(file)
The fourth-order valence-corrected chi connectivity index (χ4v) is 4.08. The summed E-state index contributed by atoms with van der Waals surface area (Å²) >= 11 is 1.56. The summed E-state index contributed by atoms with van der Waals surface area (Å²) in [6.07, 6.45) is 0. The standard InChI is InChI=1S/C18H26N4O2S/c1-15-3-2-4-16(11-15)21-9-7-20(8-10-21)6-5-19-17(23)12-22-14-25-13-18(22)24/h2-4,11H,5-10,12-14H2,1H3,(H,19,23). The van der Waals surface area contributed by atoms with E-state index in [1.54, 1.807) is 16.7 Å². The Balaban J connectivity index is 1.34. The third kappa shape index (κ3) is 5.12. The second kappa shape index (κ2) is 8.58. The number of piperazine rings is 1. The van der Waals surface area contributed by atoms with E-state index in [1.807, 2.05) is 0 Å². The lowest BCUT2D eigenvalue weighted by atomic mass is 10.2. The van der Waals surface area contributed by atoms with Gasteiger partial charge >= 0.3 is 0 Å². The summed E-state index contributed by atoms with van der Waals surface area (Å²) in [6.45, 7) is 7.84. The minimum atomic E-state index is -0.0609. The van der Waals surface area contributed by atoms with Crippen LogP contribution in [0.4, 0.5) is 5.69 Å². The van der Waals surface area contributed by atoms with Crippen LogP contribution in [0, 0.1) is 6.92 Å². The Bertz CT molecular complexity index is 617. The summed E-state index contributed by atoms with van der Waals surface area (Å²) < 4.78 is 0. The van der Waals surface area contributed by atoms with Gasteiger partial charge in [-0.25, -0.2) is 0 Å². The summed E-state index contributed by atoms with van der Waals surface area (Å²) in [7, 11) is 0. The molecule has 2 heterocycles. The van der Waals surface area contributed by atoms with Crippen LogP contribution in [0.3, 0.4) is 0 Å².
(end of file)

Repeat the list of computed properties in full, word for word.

The fourth-order valence-corrected chi connectivity index (χ4v) is 4.08. The summed E-state index contributed by atoms with van der Waals surface area (Å²) >= 11 is 1.56. The summed E-state index contributed by atoms with van der Waals surface area (Å²) in [6.07, 6.45) is 0. The standard InChI is InChI=1S/C18H26N4O2S/c1-15-3-2-4-16(11-15)21-9-7-20(8-10-21)6-5-19-17(23)12-22-14-25-13-18(22)24/h2-4,11H,5-10,12-14H2,1H3,(H,19,23). The van der Waals surface area contributed by atoms with E-state index in [1.54, 1.807) is 16.7 Å². The Balaban J connectivity index is 1.34. The third kappa shape index (κ3) is 5.12. The second kappa shape index (κ2) is 8.58. The number of piperazine rings is 1. The van der Waals surface area contributed by atoms with E-state index in [1.807, 2.05) is 0 Å². The lowest BCUT2D eigenvalue weighted by atomic mass is 10.2. The van der Waals surface area contributed by atoms with Gasteiger partial charge >= 0.3 is 0 Å². The summed E-state index contributed by atoms with van der Waals surface area (Å²) in [6.45, 7) is 7.84. The minimum atomic E-state index is -0.0609. The van der Waals surface area contributed by atoms with Crippen LogP contribution in [0.4, 0.5) is 5.69 Å². The van der Waals surface area contributed by atoms with Crippen LogP contribution in [0, 0.1) is 6.92 Å². The Bertz CT molecular complexity index is 617. The summed E-state index contributed by atoms with van der Waals surface area (Å²) < 4.78 is 0. The van der Waals surface area contributed by atoms with Gasteiger partial charge in [-0.25, -0.2) is 0 Å². The summed E-state index contributed by atoms with van der Waals surface area (Å²) in [7, 11) is 0. The molecule has 2 heterocycles. The van der Waals surface area contributed by atoms with Crippen LogP contribution in [0.3, 0.4) is 0 Å².